Bauer escapes jam: After the Red Sox cut the Tribe's lead in half in the fourth, they looked to be back in business in the fifth. Bauer issued a leadoff walk and allowed a two-out single to Andrew Benintendi (aka "Benny"), putting runners on the corners for Hanley Ramirez. Representing the tying run, Ramirez (aka "El Trece") got ahead in the count and lined a 3-0 fastball to deep right. But Bruce tracked the ball down and made the catch to end the inning.

"Didn't feel great," Bauer said. "Didn't feel bad. Just kind of a struggle, like my last one was, too. I wasn't sharp and didn't command the ball real well. But obviously the team picked me up, both defensively and at the plate. It was a good night."
"I would love it. I would absolutely love it. This is obviously a pretty good little rivalry, even though we're not in the division or anything like that. But given what happened last year and the series that we've had against each other this year, they've been phenomenal. But we've got to get there first. That's at the top of the list." -- Sale, on the potential of a Boston-Cleveland ALDS rematch
Thursday marked only the second time in Sale's career that he's allowed at least seven runs in no more than three innings. The first came on April 30, 2015, against the Twins as a member of the White Sox.

"I guarantee you, our guys aren't, 'Oh good, Sale's pitching,'" Francona said. "And he's had his way with us like all good pitchers do. I think we've done probably better than most teams against him. But boy, he's good. We've done a fairly good job against him."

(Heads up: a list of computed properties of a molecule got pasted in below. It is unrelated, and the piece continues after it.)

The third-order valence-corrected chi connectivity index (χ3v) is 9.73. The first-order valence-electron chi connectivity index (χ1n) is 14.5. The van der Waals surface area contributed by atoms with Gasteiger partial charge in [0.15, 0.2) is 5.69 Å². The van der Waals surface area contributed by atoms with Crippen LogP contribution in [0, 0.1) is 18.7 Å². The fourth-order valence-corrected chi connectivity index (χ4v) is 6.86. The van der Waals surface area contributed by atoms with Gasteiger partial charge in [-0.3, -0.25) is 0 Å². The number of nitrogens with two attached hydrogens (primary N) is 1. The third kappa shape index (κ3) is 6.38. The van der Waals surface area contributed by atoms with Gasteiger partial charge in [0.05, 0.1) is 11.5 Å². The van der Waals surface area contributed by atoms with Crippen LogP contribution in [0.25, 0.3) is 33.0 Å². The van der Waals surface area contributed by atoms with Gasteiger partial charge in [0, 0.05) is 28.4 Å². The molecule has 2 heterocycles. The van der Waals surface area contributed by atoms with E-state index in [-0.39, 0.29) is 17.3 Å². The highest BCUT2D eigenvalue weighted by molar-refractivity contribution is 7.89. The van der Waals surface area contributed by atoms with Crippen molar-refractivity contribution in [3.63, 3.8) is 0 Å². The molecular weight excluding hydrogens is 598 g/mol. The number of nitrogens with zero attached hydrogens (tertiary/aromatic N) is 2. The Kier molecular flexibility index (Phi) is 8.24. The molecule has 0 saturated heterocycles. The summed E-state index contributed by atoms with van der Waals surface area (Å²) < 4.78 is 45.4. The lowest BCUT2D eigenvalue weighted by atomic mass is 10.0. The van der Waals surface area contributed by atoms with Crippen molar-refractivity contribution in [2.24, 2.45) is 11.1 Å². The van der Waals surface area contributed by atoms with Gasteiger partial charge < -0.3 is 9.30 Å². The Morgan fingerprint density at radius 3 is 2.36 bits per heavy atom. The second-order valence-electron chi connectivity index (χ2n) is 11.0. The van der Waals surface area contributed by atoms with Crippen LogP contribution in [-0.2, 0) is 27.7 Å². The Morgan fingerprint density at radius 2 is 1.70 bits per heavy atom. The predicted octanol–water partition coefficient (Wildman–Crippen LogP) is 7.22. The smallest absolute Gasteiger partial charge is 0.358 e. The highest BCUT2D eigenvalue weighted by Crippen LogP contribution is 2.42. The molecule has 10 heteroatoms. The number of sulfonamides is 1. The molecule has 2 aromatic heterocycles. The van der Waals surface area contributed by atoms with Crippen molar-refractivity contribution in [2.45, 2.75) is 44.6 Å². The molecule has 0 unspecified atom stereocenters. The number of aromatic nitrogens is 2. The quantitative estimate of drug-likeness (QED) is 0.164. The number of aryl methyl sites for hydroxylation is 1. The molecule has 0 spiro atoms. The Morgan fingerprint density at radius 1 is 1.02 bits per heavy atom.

Red Sox right fielder Mookie Betts slammed into the wall on Diaz's triple in the sixth and then landed hard on a leaping attempt to prevent Jose Ramirez's double in the seventh. With the Indians winning in blowout fashion, Betts left the game in the seventh. The Red Sox later announced that Betts has a bruised right knee and is day to day.
"I think initially it was going back when I ran into the wall. I kind of hit it there," said Betts. "I was fine and able to play through it. When I jumped on that ball going back, I came down and landed on that same spot. That's when it got pretty tough. It felt pretty tender." More >

As a result of Betts' exit, Rajai Davis (aka "Raj") -- acquired in a trade with Oakland on Wednesday -- replaced Betts and made his Red Sox debut. When Davis' name was announced, the Progressive Field crowd gave the former Indians outfielder and fan favorite a standing ovation.
"I thought it was cool," Francona said. "It didn't surprise me at all. I think Raj grew on us, on everybody. It wasn't just us in the clubhouse, it was the fans and probably you guys. He's a great kid."

With the bases loaded and two down in the bottom of the seventh, Diaz collected his fourth hit with a double to right, scoring two more runs. After the smoke cleared, the Red Sox challenged the play, claiming that Diaz overran the second-base bag and was tagged out by Bogaerts. Boston proved to be correct, as a review overturned the call. Diaz was out at second and the Indians were only credited with one run on the play.

Red Sox: Right-hander Rick Porcello (aka "Veintidos" for Players Weekend) will try to win his fifth straight start when he takes the ball for Friday's 7:10 p.m. ET opener of a three-game series at Fenway Park against the Orioles. It will be a brief stop at home for the Red Sox, who head to Toronto and New York for a seven-game road trip next week.
Indians:The Indians will recall left-hander Ryan Merritt (0-0, 3.12 ERA) from Triple-A Columbus to start Friday's 7:10 p.m. ET series opener against the Royals at Progressive Field. Merritt's last start came Aug. 17 in the second game of a doubleheader with the Twins. He took a no-decision after allowing two runs (one earned) on six hits in 3 2/3 innings.
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William Kosileski is a reporter for based in Cleveland.

Ian Browne has covered the Red Sox for since 2002. Follow him on Twitter @IanMBrowne and Facebook.